Weakfish are still badly depleted, but dense bodies of fish are beginning to show up in areas like the Great South Bay and the Peconics, giving many of us hope that they’re coming back.

And offshore? Well, it’s been really good for, I dunno, the last 15 years? The number of yellowfin tuna we encountered last year was absolutely extraordinary. Yeah, it was a bummer folks killed so many (I mean, ya gotta wonder what people did with all that meat) but absolutely, the numbers were insane.

And bluefin? While we didn’t get a great run in the New York Bite (least not compared to prior years), there were certainly a ton of fish up in New England, from Giants to schoolies. You’d have to be living in a cave to not have made note that this fishery is getting better and better as stocks seemingly grow in both size diversity and abundance.

And man, we should talk about menhaden here. There are more of the oily baitfish around than ANYONE can remember! And the whales that have come in to feed on it? Not a quarter-mile from shore you’ll see ’em lunge feed. Travel 20 miles or so offshore and it’s the same thing, except the bait is sandeels instead of menhaden. And instead of stripers and bluefish under them, you’ll find tuna.

My point is this. Get off your arse…step away from your computer…get out from whatever dark, dank room you might be in…and get underway. Or at the very least go to a beach near you. And you might actually understand that the glass is half full.

One hundred percent there are serious problems, and I’m not for a minute arguing that this isn’t the case. And there are always interest groups trying to figure out ways to kill more fish, unsustainably. Plus, I don’t think anyone can deny that with the human population exploding, and limited marine resources, sustainability will remain increasingly challenging. And without a doubt, we’re constantly creating better technology that will allow people to travel farther and find fish easier. Climate change is creating problems that managers continue to struggle with. Of course, there are species that are depleted and don’t seem to be coming back. And there have undoubtedly been huge failures in management.

But the truth is that we have evolved quite a bit. While they may not apply to all fisheries, we have laws that require sustainability! Overfishing HAS to be addressed and stocks that fall under federal management HAVE to be rebuilt. That’s not exactly the case with state-managed stocks, but it should be, and perhaps one day it will be. Arguably science is lacking, because things underwater are even harder to count than how many a growing fishing population removes. But it’s hard to argue that things aren’t better than they were just a couple short decades ago.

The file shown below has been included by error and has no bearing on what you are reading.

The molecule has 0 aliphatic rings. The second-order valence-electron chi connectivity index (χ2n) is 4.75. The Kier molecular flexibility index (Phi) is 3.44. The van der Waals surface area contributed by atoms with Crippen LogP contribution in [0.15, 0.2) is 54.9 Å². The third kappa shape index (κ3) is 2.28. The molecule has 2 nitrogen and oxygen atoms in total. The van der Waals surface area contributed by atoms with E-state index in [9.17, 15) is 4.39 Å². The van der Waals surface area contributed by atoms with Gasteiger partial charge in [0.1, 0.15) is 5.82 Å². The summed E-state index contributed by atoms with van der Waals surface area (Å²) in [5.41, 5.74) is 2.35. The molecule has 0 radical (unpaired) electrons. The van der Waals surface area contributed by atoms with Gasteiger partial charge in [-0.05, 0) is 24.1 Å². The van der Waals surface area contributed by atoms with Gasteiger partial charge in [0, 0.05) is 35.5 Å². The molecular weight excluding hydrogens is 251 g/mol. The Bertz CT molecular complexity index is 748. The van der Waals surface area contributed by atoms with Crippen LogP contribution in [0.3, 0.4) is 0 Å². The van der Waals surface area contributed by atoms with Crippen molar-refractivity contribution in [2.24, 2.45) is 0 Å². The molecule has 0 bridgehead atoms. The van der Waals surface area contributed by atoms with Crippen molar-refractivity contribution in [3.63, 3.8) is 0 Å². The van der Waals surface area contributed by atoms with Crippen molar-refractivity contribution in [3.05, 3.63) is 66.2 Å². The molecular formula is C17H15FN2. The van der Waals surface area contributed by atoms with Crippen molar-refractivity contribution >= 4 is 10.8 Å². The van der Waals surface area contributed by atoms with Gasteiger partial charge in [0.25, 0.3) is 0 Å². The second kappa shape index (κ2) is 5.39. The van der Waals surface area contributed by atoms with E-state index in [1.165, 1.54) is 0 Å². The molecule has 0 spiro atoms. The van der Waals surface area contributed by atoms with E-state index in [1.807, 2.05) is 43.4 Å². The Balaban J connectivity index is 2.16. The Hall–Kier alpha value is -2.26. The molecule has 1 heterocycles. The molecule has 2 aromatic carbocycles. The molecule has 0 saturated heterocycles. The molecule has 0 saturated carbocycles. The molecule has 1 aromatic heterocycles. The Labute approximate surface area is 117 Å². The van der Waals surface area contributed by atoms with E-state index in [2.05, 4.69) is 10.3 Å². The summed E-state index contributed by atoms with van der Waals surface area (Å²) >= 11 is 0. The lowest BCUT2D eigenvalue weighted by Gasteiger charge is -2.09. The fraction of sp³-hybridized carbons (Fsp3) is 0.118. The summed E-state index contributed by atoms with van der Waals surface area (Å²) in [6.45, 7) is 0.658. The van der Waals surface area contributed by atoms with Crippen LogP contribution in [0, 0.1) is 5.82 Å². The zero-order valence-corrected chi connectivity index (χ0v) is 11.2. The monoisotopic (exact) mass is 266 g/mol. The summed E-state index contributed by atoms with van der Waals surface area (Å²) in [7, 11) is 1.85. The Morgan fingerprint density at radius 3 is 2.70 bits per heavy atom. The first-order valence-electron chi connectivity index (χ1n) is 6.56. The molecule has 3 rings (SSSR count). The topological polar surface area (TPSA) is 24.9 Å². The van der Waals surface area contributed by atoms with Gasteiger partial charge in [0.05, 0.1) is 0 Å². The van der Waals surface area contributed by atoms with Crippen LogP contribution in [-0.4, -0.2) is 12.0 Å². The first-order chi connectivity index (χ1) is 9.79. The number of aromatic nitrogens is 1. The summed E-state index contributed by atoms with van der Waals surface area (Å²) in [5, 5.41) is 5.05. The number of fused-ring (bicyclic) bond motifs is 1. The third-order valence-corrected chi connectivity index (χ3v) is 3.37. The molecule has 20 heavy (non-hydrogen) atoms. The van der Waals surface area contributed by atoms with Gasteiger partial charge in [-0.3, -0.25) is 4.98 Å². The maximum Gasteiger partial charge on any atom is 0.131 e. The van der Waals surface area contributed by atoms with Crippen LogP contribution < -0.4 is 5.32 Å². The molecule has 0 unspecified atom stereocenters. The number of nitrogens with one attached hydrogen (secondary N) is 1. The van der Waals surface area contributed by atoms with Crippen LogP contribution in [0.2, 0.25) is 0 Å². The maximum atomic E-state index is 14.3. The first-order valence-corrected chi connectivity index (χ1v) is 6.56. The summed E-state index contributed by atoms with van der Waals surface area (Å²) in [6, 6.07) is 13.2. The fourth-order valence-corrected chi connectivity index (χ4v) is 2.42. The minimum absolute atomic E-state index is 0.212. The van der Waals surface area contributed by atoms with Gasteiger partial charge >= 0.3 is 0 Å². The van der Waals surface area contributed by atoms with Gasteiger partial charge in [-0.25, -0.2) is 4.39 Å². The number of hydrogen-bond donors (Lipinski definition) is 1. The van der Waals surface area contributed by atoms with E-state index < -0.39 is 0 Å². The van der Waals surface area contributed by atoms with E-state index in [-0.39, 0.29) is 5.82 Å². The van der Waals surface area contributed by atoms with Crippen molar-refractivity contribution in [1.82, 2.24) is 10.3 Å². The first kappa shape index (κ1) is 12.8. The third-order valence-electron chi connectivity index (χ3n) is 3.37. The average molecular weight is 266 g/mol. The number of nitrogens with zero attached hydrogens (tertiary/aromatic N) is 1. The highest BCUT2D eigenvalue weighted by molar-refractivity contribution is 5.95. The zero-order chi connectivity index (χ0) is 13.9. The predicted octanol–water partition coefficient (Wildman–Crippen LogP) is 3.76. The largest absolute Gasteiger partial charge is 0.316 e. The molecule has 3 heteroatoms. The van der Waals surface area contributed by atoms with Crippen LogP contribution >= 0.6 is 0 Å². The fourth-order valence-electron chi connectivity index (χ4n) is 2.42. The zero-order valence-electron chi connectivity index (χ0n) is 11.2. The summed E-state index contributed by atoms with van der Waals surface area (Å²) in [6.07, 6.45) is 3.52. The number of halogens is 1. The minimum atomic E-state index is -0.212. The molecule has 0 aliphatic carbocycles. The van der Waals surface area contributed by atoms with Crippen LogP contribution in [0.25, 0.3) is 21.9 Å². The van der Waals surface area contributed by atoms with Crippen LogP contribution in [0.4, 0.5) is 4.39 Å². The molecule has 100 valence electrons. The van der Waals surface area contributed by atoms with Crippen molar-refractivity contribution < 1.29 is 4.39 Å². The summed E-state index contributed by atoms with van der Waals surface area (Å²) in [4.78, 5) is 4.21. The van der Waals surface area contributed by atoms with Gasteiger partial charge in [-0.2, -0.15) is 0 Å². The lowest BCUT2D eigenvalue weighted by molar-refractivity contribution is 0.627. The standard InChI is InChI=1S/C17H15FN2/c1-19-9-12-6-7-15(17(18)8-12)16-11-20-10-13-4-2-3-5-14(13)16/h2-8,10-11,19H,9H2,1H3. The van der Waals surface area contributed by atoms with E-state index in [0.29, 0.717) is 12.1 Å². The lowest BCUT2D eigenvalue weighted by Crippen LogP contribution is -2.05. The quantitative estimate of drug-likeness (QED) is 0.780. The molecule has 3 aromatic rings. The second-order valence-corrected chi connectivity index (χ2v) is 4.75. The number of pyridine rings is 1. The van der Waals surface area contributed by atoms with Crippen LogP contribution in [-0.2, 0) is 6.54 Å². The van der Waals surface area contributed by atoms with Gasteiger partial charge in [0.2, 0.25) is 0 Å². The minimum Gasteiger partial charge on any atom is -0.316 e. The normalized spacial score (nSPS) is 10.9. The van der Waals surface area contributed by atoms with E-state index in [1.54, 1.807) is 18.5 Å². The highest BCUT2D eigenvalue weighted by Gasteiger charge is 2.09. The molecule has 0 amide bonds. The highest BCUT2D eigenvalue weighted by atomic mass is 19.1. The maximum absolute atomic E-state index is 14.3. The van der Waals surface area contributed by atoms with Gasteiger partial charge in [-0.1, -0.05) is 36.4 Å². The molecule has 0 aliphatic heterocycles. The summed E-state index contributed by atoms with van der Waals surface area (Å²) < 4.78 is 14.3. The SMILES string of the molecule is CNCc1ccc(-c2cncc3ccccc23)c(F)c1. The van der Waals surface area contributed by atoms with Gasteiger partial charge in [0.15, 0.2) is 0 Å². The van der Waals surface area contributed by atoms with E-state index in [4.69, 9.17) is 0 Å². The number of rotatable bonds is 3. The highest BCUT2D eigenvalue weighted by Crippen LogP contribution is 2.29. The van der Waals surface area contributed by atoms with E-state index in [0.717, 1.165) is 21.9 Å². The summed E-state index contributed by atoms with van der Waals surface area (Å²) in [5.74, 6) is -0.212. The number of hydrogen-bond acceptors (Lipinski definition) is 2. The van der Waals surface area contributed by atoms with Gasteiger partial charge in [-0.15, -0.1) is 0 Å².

Sure you’ll hear from the “in my day” folks, and depending on how far back they go it’s probably true, but it’s hard not to write at least some of that stuff off as “rosy retrospection” cognitive bias.

The truth is some things are WAY better these days. And while, yes, there are setbacks, we are making strides forward. You wouldn’t know that though if you spend most of your time sitting behind a computer all day reading the doom and gloom stuff, and taking part in fruitless social media arguments, but, absolutely, conservation and management, when it’s been affectively applied, is working! All it takes is some on-the-water perspective to see that clearly.

Here’s my advice (again). Living in or frequenting the dark virtual world sucks. Go out, into the real world and embrace it. Because whatever they say on the innerwebs, the ocean is full of life, and it’s extraordinarily beautiful!

And maybe, just maybe…you’ll find out that things aren’t all that bad.

In fact, they’re pretty darn good.

About John McMurray

Capt. John McMurray is a full-time charter boat captain and president of ONE MORE CAST CHARTERS in Oceanside, NY. McMurray spent nine years on the Mid-Atlantic Fishery Management Council and six years as a legislative proxy on the Atlantic States Marine Fisheries Commission, and is a founder and past president of the American Saltwater Guides Association.